This checks the PSU under no load conditions, so it is not completely reliable. But if it can not pass this, it is dead. Then repeat the checks with the PSU plugged into the computer to put a load on the PSU.

    If it looks like the PSU is good, install a memory stick. Boot. Beep pattern should change to one long and several short beeps indicating a missing graphics card. Silence or long single beeps indicate a problem with the memory.

    Insert the video card and connect any necessary PCIe power connectors. Boot. At this point, the system should POST successfully (a single short beep). Notice that you do not need keyboard, mouse, monitor, or drives to successfully POST.

    Now start connecting the rest of the devices starting with the monitor, then keyboard and mouse, then the rest of the devices, testing after each step.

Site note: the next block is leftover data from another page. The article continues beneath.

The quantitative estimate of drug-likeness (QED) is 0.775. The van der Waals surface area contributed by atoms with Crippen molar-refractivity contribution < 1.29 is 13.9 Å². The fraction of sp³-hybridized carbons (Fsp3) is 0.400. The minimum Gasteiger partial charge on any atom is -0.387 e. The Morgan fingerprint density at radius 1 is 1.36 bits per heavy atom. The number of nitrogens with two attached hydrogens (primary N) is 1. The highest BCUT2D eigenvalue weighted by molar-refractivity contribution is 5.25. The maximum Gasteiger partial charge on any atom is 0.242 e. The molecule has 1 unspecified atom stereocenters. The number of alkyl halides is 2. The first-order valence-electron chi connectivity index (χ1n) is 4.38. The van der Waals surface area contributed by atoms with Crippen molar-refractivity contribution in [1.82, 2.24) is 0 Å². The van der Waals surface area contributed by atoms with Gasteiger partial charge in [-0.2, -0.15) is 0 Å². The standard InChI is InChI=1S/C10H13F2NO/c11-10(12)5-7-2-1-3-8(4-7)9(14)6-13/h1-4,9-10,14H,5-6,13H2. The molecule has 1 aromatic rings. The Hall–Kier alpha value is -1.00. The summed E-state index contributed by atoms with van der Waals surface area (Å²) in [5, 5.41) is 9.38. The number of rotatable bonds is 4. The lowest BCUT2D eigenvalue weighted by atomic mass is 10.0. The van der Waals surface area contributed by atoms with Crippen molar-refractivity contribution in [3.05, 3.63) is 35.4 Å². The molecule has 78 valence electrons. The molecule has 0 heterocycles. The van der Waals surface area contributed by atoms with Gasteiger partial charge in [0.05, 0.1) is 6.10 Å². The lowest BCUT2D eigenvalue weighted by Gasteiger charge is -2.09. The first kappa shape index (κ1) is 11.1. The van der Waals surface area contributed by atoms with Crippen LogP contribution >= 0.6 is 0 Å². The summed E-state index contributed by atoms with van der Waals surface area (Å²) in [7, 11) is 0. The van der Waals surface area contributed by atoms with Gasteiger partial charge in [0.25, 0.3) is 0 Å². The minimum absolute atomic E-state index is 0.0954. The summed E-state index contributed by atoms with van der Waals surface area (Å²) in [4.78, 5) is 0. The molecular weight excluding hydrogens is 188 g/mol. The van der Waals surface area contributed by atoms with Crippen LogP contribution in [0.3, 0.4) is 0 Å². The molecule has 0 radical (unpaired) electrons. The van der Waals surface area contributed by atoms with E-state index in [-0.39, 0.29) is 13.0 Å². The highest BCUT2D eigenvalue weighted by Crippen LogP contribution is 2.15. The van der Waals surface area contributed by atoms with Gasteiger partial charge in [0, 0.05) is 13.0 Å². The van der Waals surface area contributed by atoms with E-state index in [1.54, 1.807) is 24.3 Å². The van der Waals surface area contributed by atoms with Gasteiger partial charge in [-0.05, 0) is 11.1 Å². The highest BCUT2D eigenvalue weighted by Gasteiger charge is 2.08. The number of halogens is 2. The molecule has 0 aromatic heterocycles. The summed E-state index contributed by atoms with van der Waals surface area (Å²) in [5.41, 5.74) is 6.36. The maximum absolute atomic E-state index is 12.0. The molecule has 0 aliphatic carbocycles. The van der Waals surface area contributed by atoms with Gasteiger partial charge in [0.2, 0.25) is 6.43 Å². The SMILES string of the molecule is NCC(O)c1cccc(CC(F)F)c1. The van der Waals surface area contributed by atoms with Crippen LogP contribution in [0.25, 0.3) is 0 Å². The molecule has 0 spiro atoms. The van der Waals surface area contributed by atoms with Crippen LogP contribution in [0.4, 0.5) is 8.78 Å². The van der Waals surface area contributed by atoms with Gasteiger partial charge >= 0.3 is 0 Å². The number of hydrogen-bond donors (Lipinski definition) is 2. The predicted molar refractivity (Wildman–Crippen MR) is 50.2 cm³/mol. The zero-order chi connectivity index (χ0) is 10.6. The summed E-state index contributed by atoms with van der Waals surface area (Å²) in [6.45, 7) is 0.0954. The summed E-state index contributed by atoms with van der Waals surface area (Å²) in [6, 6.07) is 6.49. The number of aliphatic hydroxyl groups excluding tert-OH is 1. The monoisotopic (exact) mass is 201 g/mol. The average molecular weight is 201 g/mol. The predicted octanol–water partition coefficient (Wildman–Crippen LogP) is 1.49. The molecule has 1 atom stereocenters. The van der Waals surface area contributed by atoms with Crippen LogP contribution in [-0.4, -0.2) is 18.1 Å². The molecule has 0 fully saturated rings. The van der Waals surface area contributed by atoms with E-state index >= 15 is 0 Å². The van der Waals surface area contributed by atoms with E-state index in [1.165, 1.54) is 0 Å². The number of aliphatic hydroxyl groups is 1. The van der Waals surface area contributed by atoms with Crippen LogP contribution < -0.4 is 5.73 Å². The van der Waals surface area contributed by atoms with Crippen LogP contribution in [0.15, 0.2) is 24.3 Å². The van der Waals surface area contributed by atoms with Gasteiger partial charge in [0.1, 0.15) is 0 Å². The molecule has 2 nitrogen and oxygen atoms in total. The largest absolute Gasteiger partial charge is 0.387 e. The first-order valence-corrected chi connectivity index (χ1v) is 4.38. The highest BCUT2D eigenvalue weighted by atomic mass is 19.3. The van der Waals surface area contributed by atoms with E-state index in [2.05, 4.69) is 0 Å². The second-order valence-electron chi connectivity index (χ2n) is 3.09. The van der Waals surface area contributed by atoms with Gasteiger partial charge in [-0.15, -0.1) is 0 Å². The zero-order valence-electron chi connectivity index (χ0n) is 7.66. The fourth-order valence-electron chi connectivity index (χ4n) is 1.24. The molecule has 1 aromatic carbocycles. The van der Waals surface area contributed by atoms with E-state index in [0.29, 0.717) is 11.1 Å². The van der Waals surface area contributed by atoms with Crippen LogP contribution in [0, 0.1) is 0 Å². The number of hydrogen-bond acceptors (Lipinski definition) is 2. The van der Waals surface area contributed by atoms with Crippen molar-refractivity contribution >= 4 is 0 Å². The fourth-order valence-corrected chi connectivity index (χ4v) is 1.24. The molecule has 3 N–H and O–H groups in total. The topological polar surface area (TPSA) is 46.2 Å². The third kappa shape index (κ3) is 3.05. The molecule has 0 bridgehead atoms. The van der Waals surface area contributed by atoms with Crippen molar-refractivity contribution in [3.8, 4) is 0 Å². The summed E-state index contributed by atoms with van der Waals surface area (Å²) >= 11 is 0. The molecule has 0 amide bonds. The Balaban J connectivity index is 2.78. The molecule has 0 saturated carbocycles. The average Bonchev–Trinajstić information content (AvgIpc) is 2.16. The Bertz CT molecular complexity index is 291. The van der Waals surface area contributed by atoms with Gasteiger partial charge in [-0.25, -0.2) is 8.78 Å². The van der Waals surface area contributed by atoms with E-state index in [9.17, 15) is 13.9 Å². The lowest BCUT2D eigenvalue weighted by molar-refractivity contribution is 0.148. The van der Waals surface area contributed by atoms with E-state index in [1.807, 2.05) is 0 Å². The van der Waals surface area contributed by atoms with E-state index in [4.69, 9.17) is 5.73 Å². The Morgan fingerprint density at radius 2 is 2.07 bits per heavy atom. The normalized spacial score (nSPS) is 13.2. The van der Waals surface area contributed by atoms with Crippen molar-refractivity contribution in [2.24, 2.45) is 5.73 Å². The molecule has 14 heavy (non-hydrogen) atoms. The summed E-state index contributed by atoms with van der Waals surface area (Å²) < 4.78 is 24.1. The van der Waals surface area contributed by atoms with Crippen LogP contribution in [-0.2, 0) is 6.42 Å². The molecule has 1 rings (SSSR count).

Looking at your components, I do not like the PSU. Raid-max PSU's tend to be close to junk. If it looks like the PSU is bad, I suggest one of these:
    Corsair 400CX (30 amp 12 volt rail)
    http://www.newegg.com/Product/Product.aspx?Item=N82E16817139008
  2. Okay, so I ordered a new mobo and case and PSU from newegg. Turns out the MSI mobo was the problem. The new Gigabyte GA-G31M I bought powers up.